Opening the Doors to Integration

2014. július 10., csütörtök

For those refugees and migrants settling in a new country, studying the language is the first step to integrating into society. But what do you do if there are no resources with which to learn?

For Somalis coming to Hungary, most of which only speak Somali and no other foreign language, this is the exact situation they encounter upon arrival. And it was for this reason that Tukale Hussein Muhyadin, a native Somali, and his language teacher, László Joachim, a native Hungarian, set about the task of creating a Hungarian-Somali-English dictionary in order to support other Somalis living and learning in Hungary. The student and teacher realized early on that there were no resources available, and it occurred to them that if they did not take the time to create the material, no one else would.

The project began in 2012 within the framework of the School Integration Program of the RCH Reformed Mission Center’s Refugee Mission, and with the funding of the European Refugee Fund has now become available for free online and in print. The three-language dictionary specifically designed for migrants has roughly 2,000 vocabulary entries in addition to a taxonomy of 200 nodes with expanded examples and uses. The online version of the dictionary has been available since November 2013 and the printed edition became ready for distribution in June 2014.

While in the beginning there was one small Somali-Hungarian dictionary, it was far from comprehensive, and it was not until December 2013 that Somali became an option on the readily accessible Google Translate. However, the user-friendly online translator is notorious for improper or incorrect translations, especially with complex, agglutinative languages such as Somali and Hungarian.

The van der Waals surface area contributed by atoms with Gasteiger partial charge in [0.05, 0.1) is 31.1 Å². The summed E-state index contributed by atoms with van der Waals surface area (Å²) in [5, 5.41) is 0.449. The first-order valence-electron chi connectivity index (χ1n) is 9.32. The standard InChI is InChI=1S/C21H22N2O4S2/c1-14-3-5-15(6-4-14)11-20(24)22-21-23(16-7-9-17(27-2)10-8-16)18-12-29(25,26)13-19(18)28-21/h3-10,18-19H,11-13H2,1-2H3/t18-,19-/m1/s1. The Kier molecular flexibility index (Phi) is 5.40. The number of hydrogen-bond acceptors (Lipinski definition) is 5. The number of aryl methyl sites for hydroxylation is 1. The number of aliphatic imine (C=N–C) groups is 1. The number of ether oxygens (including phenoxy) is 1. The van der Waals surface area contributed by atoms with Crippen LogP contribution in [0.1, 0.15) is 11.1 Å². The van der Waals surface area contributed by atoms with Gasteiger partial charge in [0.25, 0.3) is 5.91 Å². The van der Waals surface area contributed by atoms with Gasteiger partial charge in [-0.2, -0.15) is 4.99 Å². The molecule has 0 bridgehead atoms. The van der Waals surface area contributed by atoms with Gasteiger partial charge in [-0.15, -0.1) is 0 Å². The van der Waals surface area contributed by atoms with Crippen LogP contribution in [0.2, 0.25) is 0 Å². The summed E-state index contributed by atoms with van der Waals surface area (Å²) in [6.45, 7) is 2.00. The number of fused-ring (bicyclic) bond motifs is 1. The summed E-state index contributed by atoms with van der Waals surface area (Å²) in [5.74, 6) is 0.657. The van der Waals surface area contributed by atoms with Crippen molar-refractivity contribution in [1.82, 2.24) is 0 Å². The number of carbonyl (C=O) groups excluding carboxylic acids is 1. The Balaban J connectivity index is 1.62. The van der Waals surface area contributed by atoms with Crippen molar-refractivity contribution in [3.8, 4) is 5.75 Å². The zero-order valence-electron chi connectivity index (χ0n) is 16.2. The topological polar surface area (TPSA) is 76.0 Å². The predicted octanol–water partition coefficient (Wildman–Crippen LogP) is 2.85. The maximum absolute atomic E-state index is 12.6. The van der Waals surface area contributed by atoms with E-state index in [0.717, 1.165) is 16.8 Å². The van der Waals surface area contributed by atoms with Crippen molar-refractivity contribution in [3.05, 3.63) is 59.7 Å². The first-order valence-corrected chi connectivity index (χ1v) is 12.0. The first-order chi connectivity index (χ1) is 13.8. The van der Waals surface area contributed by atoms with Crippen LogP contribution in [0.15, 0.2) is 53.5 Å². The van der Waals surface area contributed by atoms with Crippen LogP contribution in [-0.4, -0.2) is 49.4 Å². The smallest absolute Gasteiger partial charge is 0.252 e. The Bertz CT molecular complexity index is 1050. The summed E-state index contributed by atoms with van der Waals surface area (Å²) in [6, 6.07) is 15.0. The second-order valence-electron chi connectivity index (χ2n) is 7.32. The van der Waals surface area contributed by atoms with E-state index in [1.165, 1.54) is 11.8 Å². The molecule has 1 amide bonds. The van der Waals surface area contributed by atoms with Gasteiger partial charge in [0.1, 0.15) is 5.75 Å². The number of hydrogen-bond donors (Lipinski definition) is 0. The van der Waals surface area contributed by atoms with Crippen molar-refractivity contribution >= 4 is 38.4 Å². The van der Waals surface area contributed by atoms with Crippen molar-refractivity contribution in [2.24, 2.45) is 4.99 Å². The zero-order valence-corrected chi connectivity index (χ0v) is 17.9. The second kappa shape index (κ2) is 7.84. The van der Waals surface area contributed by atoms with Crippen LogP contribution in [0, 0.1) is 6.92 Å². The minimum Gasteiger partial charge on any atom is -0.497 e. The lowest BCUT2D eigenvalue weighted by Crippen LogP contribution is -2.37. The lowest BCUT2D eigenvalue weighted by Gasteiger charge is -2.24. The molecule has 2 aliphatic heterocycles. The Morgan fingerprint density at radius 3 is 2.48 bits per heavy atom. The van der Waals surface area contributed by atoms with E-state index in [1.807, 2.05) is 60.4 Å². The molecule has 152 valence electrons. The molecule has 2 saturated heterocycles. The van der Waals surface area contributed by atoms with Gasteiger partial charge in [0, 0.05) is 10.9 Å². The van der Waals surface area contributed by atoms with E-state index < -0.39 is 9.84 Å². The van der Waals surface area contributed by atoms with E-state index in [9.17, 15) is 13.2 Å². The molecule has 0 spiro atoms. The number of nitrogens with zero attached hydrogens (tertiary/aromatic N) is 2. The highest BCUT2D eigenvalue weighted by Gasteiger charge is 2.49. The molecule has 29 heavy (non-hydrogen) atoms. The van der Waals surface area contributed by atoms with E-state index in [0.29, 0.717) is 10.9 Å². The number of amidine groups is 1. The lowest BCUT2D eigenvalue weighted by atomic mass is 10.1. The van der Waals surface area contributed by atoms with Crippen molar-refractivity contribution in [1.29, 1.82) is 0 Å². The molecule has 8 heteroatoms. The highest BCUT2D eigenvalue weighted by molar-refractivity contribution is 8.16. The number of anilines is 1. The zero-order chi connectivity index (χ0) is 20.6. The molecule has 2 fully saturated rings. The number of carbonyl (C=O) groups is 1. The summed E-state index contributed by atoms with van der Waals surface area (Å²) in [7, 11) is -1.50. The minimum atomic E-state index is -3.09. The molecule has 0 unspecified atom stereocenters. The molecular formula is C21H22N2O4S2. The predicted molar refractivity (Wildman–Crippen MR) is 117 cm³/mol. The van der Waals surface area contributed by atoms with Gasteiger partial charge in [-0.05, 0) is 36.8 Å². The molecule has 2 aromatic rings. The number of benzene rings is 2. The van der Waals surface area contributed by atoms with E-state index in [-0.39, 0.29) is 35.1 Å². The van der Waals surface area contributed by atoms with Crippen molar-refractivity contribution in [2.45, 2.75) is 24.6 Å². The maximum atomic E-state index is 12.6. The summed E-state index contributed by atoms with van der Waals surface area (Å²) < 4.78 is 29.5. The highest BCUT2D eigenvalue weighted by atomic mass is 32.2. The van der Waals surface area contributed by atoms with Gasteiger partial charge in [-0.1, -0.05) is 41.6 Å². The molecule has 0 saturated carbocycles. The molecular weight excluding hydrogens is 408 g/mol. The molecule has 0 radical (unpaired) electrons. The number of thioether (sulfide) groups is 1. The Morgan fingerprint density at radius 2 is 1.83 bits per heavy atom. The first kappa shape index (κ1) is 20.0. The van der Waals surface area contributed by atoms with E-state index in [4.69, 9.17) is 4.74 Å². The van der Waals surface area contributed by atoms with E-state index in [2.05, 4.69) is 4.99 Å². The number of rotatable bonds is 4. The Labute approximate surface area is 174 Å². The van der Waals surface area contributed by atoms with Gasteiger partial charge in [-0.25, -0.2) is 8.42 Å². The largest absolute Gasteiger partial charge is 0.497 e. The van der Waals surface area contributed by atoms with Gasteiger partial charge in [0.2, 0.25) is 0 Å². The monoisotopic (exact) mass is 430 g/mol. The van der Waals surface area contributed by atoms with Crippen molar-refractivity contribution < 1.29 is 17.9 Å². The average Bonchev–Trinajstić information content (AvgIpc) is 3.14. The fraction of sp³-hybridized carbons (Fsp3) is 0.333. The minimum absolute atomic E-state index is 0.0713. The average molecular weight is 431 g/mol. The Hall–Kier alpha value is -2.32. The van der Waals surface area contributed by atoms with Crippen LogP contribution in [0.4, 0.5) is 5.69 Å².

As István Endrédy from the Faculty of Information Technology and Bionics at Pázmány Péter Catholic University explains in his paper “Hungarian-Somali-English Online Dictionary and Taxonomy”:  “Google usually translates between different languages through English. For example, it first translates from Somali to English, then from English to Hungarian. These steps may include errors, a single error (in any of the steps) may impair the final translation.”

The online version of the newly printed dictionary is unique in the fact that the database allows for incorrect spelling and stemming, which is useful for people that are not yet proficient in the language, and includes a “text-to-speech” function for pronunciation purposes.

But most importantly, Tukale and László’s work has provided a resource and opened a door for future Somali refugees and migrants as they go about the difficult road of assimilation in Hungary.

You can learn more about the dictionary here, and are encouraged to give feedback, positive or negative, by contacting qaamuus.rmk.hu@gmail.com.

 

Amy Lester

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